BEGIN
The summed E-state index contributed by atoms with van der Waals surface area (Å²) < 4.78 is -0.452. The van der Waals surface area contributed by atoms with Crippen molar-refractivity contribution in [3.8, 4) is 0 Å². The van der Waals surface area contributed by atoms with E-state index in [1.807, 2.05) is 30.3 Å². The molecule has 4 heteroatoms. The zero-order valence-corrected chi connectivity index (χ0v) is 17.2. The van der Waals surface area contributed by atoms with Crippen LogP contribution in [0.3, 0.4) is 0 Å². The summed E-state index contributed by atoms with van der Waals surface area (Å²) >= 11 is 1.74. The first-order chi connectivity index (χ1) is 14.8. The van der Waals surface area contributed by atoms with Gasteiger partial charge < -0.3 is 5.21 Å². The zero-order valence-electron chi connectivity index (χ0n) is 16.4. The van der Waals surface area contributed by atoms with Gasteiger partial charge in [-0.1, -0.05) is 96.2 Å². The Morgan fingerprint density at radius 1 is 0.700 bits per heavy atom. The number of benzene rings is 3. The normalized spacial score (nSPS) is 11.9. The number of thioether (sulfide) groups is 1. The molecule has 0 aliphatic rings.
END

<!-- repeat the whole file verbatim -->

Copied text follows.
The summed E-state index contributed by atoms with van der Waals surface area (Å²) < 4.78 is -0.452. The van der Waals surface area contributed by atoms with Crippen molar-refractivity contribution in [3.8, 4) is 0 Å². The van der Waals surface area contributed by atoms with E-state index in [1.807, 2.05) is 30.3 Å². The molecule has 4 heteroatoms. The zero-order valence-corrected chi connectivity index (χ0v) is 17.2. The van der Waals surface area contributed by atoms with Crippen LogP contribution in [0.3, 0.4) is 0 Å². The summed E-state index contributed by atoms with van der Waals surface area (Å²) >= 11 is 1.74. The first-order chi connectivity index (χ1) is 14.8. The van der Waals surface area contributed by atoms with Gasteiger partial charge < -0.3 is 5.21 Å². The zero-order valence-electron chi connectivity index (χ0n) is 16.4. The van der Waals surface area contributed by atoms with Gasteiger partial charge in [-0.1, -0.05) is 96.2 Å². The Morgan fingerprint density at radius 1 is 0.700 bits per heavy atom. The number of benzene rings is 3. The normalized spacial score (nSPS) is 11.9. The number of thioether (sulfide) groups is 1. The molecule has 0 aliphatic rings.